Daily saffron supplements were more effective at preventing muscle weakness and pain after a bout of strenuous exercise than anti-inflammatory drugs, according to a study in the March issue of the Clinical Journal of Sport Medicine. Unexpectedly, saffron both prevented muscle pain and increased muscle strength, the research showed.

Saffron is a popular spice produced from the flower of the Crocus sativus, also called saffron crocus. Previous studies suggested saffron contains beneficial compounds called carotenoids, which are associated with cancer and heart-disease prevention, researchers said. Two saffron carotenoids, crocin and crocetin, may have anti-inflammatory and pain-relieving properties, they said.

Researchers in Iran recruited 39 men, who didn’t participate in regular vigorous exercise and were about 18 years old, for the study. Twelve men took daily capsules containing 300 milligrams of powdered saffron, one week before and three days after a strenuous exercise session. Another 12 men took indomethacin, a nonsteroidal, anti-inflammatory drug or NSAID, three times a day. Fifteen controls received placebo pills.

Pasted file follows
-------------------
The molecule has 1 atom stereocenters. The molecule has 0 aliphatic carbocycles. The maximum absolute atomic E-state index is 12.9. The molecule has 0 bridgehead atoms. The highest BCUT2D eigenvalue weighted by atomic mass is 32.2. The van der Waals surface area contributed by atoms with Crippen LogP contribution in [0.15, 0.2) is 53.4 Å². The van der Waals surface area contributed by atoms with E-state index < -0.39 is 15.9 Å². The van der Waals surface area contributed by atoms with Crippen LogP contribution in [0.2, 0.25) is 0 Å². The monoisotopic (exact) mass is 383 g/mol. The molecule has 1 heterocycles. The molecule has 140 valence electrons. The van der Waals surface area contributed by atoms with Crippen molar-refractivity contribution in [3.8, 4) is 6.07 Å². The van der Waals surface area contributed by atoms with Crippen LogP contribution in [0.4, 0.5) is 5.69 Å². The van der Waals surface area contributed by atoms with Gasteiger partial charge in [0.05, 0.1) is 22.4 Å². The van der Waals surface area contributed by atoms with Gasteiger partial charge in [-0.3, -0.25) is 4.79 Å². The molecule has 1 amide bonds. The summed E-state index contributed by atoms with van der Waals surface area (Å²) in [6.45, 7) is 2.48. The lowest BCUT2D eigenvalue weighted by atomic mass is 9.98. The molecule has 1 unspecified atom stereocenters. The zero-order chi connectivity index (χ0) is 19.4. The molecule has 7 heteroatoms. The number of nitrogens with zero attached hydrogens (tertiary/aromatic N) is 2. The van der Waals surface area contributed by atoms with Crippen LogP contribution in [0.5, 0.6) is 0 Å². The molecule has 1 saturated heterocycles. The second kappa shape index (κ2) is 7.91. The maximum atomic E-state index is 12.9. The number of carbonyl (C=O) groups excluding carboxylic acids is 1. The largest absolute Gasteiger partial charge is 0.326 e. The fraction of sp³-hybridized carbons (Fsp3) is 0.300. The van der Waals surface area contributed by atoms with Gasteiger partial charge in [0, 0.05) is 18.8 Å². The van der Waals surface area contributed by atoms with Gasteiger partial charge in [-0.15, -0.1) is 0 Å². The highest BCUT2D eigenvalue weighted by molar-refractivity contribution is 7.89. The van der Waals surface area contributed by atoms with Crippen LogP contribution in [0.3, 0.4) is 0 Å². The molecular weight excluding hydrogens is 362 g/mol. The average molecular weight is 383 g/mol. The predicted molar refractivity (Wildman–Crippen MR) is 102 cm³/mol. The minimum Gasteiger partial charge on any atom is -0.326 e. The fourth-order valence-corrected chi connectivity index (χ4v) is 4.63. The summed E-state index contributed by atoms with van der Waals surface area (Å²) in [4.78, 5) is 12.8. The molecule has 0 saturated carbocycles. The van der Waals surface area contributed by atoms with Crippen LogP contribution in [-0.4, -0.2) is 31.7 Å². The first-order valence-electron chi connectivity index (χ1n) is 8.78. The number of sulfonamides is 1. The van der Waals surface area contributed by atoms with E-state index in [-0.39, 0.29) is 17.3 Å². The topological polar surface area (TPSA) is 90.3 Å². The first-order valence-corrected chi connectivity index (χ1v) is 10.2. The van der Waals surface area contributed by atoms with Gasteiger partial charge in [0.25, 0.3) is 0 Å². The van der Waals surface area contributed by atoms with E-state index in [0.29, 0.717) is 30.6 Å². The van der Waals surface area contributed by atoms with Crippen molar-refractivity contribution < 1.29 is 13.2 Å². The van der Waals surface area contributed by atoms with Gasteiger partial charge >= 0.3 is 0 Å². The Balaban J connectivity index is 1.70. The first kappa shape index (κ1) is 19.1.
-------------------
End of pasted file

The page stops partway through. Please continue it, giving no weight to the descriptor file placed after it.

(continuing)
The exercise session consisted of four sets of 20 repetitions on a leg-press machine with a weight load equal to 80% of the subject’s maximum muscle capacity. Only the right leg was used.

The saffron group was pain-free for three days after the session. The indomethacin group experienced minor pain at 24 hours that disappeared after 72 hours. Controls reported severe muscle pain for three days, which peaked at 48 hours.

Thigh circumference, an indicator of muscle swelling, was unchanged in the saffron and indomethacin groups but increased significantly in controls after 24 hours. Muscle strength, an indicator of soreness, decreased by 20% in controls but increased by 64 percent in the saffron group. No significant changes occurred in the indomethacin group. Enzymes associated with muscle inflammation increased only in controls.

Saffron is a key ingredient in natural supplements for macular degeneration and cataracts recently approved in Canada.

Caveat: Saffron’s effects on women and highly trained athletes aren’t known.

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